Median PFS

Not reached (NR)

15.8 months

HR= 0.63

95% CI, 0.46–0.85

p=0.0014

Median OS at median follow-up of 17 months

NR

NR

HR= 0.75

95% CI, 0.49–1.13

p=0.0836

Subgroup analysis of median PFS

Lenalidomide-exposed

NR

12.1

HR= 0.52

95% CI, 0.34–0.80

Lenalidomide-refractory

NR

11.1

HR= 0.45

95% CI, 0.28–0.74

Table 3. Additional efficacy measures1

 

DKd (n= 312)

Kd (n= 154)

HR and p values

ORR

84.3%

74.7%

p=0.004

≥Very good PR (VGPR)

69.2%

48.7%

 

≥CR

28.5%

10.4%

 

MRD-negative CR at 12 months at 10-5

12.5%

1.3%

p<0.0001

Safety1
  • A summary of adverse events (AEs) is shown in Table 4 and Table 5
  • Treatment-related fatal AEs (DKd vs Kd): 5 vs 0
    • Causes of death were pneumonia, sepsis, septic shock, Acinetobacter infection and cardio-respiratory arrest
  • D infusion-related reactions occurred in 18.2% of patients, of which 2.3% were grade ³3
  • Treatment-emergent fatal AEs occurred in 30 patients (9.7%) in the DKd arm and 8 patients (5.2%) in the KD arm
    • The main cause was infection and cardiac disorders
    • Patients with fatal AEs in the DKd arm were older and more frail

Table 4. Treatment-emergent AEs1  

 

DKd (n= 308)

Kd (n= 153)

≥Grade 3 AE

82.1%

73.9%

Serious AE

56.2%

45.8%

Fatal AE

9.7%

5.2%

Treatment discontinuation due to AE

22.4%

24.8%

Dose reduction due to AE

38.6%

34.6%

Cardiac failure event leading to discontinuation

3.9%

4.6%

 Table 5. ≥Grade 3 AEs; A: occurring in ≥5% of patients in either arm or B: of interest1

A

DKd (n= 308)

Kd (n= 153)

Hematologic

Thrombocytopenia

24.4%

16.3%

Anemia

16.6%

14.4%

Neutropenia

8.4%

5.9%

Lymphopenia

6.8%

7.2%

Non-hematologic

Hypertension

17.5%

13.1%

Fatigue

7.8%

4.6%

Pneumonia

13.3%

8.5%

B

Acute renal failure

2.9%

6.5%

Cardiac failure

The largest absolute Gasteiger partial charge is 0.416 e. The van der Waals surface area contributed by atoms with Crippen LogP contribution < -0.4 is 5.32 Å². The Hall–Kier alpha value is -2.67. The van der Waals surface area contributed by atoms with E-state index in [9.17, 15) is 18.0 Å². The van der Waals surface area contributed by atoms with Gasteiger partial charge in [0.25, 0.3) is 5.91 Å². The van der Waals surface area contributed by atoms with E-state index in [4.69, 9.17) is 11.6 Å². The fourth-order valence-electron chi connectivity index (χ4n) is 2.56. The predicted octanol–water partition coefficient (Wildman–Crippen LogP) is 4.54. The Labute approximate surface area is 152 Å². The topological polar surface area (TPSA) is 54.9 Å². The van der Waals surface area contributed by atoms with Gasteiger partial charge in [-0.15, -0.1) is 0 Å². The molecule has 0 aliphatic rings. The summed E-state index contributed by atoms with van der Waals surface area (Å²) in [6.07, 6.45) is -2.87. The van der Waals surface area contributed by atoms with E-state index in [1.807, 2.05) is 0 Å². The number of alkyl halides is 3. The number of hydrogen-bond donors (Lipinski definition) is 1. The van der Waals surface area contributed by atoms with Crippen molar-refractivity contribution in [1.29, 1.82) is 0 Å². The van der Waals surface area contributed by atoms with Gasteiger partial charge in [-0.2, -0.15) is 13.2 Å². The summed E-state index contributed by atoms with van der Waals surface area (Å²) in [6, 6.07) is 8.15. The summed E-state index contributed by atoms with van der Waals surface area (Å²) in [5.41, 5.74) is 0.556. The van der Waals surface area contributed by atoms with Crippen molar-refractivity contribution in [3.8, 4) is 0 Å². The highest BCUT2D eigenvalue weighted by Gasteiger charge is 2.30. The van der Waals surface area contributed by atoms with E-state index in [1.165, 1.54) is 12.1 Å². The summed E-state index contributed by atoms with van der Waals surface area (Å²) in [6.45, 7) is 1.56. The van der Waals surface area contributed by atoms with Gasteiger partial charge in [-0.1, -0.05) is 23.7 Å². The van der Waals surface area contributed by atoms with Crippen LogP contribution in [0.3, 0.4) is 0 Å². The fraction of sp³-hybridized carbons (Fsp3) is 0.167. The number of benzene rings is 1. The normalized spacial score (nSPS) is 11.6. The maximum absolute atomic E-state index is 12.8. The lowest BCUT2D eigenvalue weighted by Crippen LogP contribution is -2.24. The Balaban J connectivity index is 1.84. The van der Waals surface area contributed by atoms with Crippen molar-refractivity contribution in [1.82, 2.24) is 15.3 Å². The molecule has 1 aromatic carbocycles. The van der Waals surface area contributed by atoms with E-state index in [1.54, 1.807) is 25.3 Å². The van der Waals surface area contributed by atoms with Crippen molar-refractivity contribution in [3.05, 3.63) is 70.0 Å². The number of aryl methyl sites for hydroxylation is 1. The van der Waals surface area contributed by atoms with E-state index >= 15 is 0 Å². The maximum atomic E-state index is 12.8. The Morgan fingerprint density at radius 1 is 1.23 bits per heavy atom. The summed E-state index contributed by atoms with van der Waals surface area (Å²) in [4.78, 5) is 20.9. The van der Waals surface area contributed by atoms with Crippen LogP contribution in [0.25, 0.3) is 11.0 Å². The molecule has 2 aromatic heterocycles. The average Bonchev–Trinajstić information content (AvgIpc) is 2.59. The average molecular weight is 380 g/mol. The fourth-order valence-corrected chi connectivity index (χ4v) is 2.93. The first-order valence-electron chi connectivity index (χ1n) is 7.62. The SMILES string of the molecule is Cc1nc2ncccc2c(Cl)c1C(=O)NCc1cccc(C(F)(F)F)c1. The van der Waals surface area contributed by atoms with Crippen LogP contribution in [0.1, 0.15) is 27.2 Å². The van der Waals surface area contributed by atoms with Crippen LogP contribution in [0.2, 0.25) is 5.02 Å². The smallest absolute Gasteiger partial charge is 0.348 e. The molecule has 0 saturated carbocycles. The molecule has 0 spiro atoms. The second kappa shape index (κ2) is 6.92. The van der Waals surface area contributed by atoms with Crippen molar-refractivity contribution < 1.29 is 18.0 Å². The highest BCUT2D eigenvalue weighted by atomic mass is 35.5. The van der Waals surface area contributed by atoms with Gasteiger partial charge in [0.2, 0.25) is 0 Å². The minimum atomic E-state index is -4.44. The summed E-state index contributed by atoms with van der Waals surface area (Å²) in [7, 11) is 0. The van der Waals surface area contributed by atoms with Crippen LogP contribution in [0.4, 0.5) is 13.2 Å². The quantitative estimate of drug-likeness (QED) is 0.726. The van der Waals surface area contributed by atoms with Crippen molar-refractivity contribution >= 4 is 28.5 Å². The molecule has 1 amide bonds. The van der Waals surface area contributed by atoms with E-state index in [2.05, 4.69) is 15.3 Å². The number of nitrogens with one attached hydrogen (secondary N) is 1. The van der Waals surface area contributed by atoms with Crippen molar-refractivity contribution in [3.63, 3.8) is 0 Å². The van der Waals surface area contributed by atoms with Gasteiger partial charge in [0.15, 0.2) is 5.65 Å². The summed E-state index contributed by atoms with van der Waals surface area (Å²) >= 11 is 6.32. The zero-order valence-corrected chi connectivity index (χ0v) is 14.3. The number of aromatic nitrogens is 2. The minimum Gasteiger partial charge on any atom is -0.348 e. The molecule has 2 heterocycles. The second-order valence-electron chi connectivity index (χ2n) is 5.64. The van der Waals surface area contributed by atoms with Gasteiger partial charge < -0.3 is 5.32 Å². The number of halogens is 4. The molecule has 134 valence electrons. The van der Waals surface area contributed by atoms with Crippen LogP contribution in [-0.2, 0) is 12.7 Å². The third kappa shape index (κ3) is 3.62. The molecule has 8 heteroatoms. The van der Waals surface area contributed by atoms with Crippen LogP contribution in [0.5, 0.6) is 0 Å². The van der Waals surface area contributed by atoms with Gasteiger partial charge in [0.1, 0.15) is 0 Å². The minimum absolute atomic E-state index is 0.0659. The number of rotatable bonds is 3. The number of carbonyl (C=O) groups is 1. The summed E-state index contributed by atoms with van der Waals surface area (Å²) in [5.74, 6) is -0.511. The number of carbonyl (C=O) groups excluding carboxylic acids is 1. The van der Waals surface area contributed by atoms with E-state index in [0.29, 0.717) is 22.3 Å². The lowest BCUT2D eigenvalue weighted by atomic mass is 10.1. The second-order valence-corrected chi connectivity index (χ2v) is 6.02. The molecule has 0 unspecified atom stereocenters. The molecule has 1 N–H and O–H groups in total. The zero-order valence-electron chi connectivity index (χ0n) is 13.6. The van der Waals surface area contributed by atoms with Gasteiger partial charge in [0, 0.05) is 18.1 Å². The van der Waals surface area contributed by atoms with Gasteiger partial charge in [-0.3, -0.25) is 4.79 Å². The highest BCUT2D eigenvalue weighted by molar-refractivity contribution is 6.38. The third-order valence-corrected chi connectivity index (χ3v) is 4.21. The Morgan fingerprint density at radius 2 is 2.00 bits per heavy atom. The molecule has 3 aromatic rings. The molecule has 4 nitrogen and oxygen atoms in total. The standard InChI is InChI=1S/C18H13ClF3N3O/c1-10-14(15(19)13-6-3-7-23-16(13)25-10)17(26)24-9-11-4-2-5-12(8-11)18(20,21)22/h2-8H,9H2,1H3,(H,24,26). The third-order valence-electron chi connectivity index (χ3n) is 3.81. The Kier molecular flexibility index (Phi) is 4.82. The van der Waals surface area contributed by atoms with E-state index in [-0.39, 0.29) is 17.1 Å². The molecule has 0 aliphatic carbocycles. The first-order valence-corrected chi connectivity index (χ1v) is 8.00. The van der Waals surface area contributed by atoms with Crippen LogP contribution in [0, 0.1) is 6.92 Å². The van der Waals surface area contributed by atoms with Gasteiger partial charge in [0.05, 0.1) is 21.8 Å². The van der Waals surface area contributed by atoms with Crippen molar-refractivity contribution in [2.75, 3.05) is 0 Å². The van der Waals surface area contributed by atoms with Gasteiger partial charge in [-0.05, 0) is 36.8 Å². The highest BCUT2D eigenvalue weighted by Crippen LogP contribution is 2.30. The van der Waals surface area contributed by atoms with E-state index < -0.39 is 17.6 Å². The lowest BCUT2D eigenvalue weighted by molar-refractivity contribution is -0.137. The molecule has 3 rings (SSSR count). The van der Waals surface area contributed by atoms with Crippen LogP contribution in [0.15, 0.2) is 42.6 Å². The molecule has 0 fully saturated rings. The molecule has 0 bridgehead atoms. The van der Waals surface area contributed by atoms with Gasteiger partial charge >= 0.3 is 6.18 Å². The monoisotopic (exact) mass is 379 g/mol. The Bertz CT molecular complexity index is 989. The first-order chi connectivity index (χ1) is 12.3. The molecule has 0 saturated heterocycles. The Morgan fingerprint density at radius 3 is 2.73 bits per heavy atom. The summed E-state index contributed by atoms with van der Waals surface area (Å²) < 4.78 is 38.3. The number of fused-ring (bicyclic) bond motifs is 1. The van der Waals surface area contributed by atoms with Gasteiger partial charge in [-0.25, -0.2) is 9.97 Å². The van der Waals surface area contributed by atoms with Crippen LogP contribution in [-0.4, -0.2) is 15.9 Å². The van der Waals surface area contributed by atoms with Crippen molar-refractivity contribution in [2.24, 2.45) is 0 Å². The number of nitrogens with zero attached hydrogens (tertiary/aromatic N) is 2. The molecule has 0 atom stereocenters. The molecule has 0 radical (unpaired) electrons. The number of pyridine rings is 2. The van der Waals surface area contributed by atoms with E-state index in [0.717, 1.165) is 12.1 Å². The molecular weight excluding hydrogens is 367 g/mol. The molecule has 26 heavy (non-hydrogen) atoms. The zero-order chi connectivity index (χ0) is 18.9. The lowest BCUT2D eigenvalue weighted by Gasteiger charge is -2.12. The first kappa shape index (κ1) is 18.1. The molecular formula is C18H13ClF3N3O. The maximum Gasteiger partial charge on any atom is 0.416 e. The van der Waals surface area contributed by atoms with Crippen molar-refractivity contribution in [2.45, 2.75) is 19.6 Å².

3.9%

8.5%

Respiratory tract infection

28.9%

15.7%

Hypertension

17.9%

13.7%

Infusion related reaction (IRR) on same day as K administration

12.3%

5.2%

Viral infections

6.2%

2.0%

Conclusion1

DKd provided a significant PFS benefit when compared to Kd alone, leading to a 37% risk of reduction in progression or death. There was an almost 10x higher MRD-negative CR rate at 12 months with DKd.

The PFS benefit was observed across subgroups, especially in patients who were refractory to lenalidomide. In relation to safety, the number of cardiac failure events was similar between arms, though there was a higher rate of respiratory tract infection in the DKd arm. The DKd regimen may represent a valuable option for patients with RRMM and pre-existing kidney disease, since there was a lower rate of acute renal failure with the DKd regimen.

References
  1. Usmani S.Z. et al., Carfilzomib, Dexamethasone, and Daratumumab Versus Carfilzomib and Dexamethasone for the Treatment of Patients with Relapsed or Refractory Multiple Myeloma (RRMM): Primary Analysis Results from the Randomized, Open-Label, Phase 3 Study Candor (NCT03158688). 2019 Dec 10. 61st American Society of Hematology Meeting, Orlando, US. Oral abstract #LBA-6 
  2. Chari A. et al., Daratumumab plus carfilzomib and dexamethasone in patients with relapsed or refractory multiple myeloma. Blood 134 (5): 421-431. 2019 May 21. DOI: 10.1182/blood.2019000722
  3. BioSpace. Amgen Announces Phase 3 CANDOR Study Combining KYPROLIS® (carfilzomib) And DARZALEX® (daratumumab) Meets Primary Endpoint Of Progression-Free Survival. https://www.biospace.com/article/releases/amgen-announces-phase-3-candor-study-combining-kyprolis-carfilzomib-and-darzalex-daratumumab-meets-primary-endpoint-of-progression-free-survival/ [Accessed 2019 Dec 12]